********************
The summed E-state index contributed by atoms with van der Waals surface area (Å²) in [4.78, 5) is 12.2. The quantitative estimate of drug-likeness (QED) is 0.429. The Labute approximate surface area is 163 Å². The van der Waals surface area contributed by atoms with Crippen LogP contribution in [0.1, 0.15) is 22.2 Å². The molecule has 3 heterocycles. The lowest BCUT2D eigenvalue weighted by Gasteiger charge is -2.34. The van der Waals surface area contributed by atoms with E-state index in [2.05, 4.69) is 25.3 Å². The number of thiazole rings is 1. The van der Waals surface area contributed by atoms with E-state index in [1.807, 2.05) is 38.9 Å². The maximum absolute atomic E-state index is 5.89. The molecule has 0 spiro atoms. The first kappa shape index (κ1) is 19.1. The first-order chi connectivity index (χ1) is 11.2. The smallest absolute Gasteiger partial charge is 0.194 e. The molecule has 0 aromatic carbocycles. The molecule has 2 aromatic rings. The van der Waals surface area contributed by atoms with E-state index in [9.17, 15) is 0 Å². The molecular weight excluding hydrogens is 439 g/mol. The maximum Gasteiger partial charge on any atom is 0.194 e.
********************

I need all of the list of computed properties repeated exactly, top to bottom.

The summed E-state index contributed by atoms with van der Waals surface area (Å²) in [4.78, 5) is 12.2. The quantitative estimate of drug-likeness (QED) is 0.429. The Labute approximate surface area is 163 Å². The van der Waals surface area contributed by atoms with Crippen LogP contribution in [0.1, 0.15) is 22.2 Å². The molecule has 3 heterocycles. The lowest BCUT2D eigenvalue weighted by Gasteiger charge is -2.34. The van der Waals surface area contributed by atoms with E-state index in [2.05, 4.69) is 25.3 Å². The number of thiazole rings is 1. The van der Waals surface area contributed by atoms with E-state index in [1.807, 2.05) is 38.9 Å². The maximum absolute atomic E-state index is 5.89. The molecule has 0 spiro atoms. The first kappa shape index (κ1) is 19.1. The first-order chi connectivity index (χ1) is 11.2. The smallest absolute Gasteiger partial charge is 0.194 e. The molecule has 0 aromatic carbocycles. The molecule has 2 aromatic rings. The van der Waals surface area contributed by atoms with E-state index in [9.17, 15) is 0 Å². The molecular weight excluding hydrogens is 439 g/mol. The maximum Gasteiger partial charge on any atom is 0.194 e.